The Nagoya Protocol: Access and Benefit Sharing
What is the Nagoya Protocol?
The Nagoya Protocol on Access to Genetic Resources and the Fair and Equitable Sharing of Benefits Arising from Their Utilization to the Convention on Biological Diversity is a supplementary agreement to the UN’s Convention on Biological Diversity and was adopted in 2010 and came into force on the 12th October 2014. It recognises the rights of countries to regulate access and utilization of their genetic resources and associated traditional knowledge through national legislation. Countries can negotiate the sharing of any benefits arising from the utilization of these resources, whether monetary or otherwise, such as training or other collaboration. This benefit sharing has the potential to positively influence biodiversity and its sustainable use.
Within the UK, the Competent Authority for Access and Benefit Sharing (ABS) is Regulatory Delivery, who are responsible for advising, supporting and enforcing the EU ABS Regulation.
What is the scope of the Nagoya Protocol?
Generally, to be in scope of the Nagoya Protocol a genetic resource (in our case usually the CCAP strain) must be:
- accessed on or after October 12th 2014
- accessed from a country of origin that is a Party to the Nagoya Protocol, exercises sovereign rights (i.e. the ‘high seas’ are out of scope), and has applicable access legislation in place.
- utilised for ‘Research and Development’ (The exact meaning of this phrase is currently a subject of debate, it will be clarified when the sector guidance documents of the European Commission have been finalised.)
Documentation and Due Diligence
Users must exercise due diligence to ensure that genetic resources and traditional knowledge have been accessed in accordance with access and benefit sharing requirements of the providing country.
The first step is to check if the Country of Origin is party to the Nagoya Protocol and if they have access legislation in place. This information can be found via the ABSCH (Access and Benefit Sharing Clearing House) database.
There are three specific documents/pieces of information that can assist with due diligence:
- PIC (Prior Informed Consent): this is a permit for accessing the genetic resource and/or associated traditional knowledge and is often administered by the relevant Competent National Authority.
- MAT (Mutually Agreed Terms): these are negotiated with the Competent National Authority, or a community, in the country of origin, prior to the access/collection of the material.
- IRCC (Internationally Recognised Certificate of Compliance): when a competent national authority publishes information on the access permission and MAT to the ABSCH, this will be in the form of an IRCC. The first IRCC was issued by India in October 2015, agreeing terms and granting access to ethno-medicinal knowledge of the Siddi community of Gujarat to a researcher affiliated with the University of Kent in the United Kingdom. As of early 2017 there are 51 published IRCCs from four countries.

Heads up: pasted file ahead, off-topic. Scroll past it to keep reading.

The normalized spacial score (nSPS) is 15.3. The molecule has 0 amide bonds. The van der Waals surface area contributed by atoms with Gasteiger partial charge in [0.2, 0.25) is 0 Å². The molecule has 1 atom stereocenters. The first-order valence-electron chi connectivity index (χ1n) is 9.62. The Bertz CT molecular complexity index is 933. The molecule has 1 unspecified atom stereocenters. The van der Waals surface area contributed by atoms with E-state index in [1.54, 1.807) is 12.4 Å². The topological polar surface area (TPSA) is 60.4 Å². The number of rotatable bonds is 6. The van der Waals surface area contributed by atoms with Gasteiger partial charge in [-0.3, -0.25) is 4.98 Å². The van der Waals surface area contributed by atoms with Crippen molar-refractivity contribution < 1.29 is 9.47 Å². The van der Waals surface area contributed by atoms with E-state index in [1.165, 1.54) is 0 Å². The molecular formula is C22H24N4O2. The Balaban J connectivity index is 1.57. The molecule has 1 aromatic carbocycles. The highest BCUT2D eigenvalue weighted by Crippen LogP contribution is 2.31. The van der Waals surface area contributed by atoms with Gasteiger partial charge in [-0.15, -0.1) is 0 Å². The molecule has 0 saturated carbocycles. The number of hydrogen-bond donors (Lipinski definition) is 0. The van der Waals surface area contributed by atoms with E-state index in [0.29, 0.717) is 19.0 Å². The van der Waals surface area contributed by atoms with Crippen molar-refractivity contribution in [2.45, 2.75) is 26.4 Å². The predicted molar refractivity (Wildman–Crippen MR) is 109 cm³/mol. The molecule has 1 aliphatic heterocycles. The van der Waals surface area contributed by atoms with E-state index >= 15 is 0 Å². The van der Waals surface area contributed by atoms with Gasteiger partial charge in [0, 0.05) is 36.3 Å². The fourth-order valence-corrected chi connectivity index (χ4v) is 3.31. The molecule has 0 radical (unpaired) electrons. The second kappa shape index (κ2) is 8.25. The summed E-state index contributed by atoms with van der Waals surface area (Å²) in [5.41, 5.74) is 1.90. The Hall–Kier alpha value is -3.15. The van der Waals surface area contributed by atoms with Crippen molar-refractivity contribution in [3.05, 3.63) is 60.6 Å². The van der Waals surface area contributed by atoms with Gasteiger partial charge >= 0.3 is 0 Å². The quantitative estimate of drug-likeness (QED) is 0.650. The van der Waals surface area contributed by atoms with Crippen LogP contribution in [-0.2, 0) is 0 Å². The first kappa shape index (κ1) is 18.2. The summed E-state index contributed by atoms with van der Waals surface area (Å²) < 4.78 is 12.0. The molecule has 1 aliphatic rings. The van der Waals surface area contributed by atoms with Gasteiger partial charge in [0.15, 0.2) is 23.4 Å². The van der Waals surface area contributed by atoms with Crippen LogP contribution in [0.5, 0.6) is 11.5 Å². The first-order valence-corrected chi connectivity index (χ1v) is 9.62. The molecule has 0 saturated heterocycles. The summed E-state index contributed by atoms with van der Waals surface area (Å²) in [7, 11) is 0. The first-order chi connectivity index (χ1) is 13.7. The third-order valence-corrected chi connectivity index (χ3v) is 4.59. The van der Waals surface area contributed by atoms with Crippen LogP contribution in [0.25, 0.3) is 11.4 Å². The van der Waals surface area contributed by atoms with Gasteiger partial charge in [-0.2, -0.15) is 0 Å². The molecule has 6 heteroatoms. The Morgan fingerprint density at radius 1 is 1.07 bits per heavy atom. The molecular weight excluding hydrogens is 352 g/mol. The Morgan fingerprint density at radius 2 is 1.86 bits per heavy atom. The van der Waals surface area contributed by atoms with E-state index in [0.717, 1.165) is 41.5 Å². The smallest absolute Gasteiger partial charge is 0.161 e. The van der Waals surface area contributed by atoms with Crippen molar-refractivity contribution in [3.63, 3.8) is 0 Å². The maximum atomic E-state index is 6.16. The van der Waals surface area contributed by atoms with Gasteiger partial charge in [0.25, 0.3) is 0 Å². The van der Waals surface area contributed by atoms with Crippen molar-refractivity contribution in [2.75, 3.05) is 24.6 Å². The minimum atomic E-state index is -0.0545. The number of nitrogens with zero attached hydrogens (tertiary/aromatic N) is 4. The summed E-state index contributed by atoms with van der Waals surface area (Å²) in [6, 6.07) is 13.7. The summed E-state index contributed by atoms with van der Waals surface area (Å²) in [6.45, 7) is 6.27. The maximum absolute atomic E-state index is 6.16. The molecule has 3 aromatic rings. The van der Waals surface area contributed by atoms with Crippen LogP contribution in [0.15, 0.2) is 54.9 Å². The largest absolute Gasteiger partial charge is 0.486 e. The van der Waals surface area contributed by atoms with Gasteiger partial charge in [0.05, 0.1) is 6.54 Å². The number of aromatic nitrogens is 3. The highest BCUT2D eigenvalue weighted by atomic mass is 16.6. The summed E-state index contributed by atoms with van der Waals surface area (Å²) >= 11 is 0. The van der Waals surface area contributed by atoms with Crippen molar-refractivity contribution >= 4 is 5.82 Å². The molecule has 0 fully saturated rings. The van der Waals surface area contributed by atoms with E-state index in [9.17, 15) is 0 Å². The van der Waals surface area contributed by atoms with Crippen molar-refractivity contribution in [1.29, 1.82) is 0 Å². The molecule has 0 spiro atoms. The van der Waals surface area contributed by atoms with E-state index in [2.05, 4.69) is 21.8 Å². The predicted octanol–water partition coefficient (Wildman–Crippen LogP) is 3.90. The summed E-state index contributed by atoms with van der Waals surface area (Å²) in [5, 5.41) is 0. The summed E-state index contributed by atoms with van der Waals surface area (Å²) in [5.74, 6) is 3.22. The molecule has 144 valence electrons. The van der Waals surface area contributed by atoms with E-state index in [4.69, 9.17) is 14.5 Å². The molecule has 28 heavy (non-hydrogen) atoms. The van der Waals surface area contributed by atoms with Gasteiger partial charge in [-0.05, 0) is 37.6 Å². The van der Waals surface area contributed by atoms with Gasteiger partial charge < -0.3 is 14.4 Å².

These documents will prove that the material was legally accessed and may also determine permitted uses and terms of benefit sharing. Copies of the documents must be transferred along with the material to any subsequent users. The documents will be placed on the ABSCH (note that only non-confidential material is published).
What does this mean for depositors?
Any strains deposited with CCAP must be accompanied by our fully completed and signed accession form and, if in scope of the provider country legislation, also evidence of PIC and any available MAT or an IRCC.
What does this mean for users wishing to purchase strains?
If a strain comes under the scope of provider country legislation there will be information in the strain data in our online catalogue.
Copies of any associated documents and permissions will be available and would be transferred with the strain if purchased. These would outline how the strain can be utilized under the terms of the MAT/provider country legislation, and any information on benefit sharing.
The user can contact the Competent National Authority of the country of origin if any clarification or amendments are required.
Strains that are not subject to legislation under the Nagoya protocol
As stated in our Terms and Conditions of Sale: If the recipient desires to use the Material (or modifications) for defined commercial purpose(s), it is incumbent upon the recipient, in advance of such use and providing that the Country of Origin is a signatory to the CBD, to negotiate in good faith with the depositor or appropriate authority in the Country of Origin, the terms of any benefit sharing in compliance with the CBD.
- The CBD: The Nagoya Protocol
- ABS Clearing House
- Regulatory Delivery and ABS
- EU Regulation No. 511/2014 and the Implementing Regulation (EU) 2015/1866
EU 511/2014 English / other languages
EU 2015/1866 English / other languages
- EMBRC Guide to ABS Compliance: Recommendations To Marine Biological Resources, Collections’ And Users’ Institutions
- MIRRI (Microbial Resource Research Infrastructure) ABS Best Practice Manual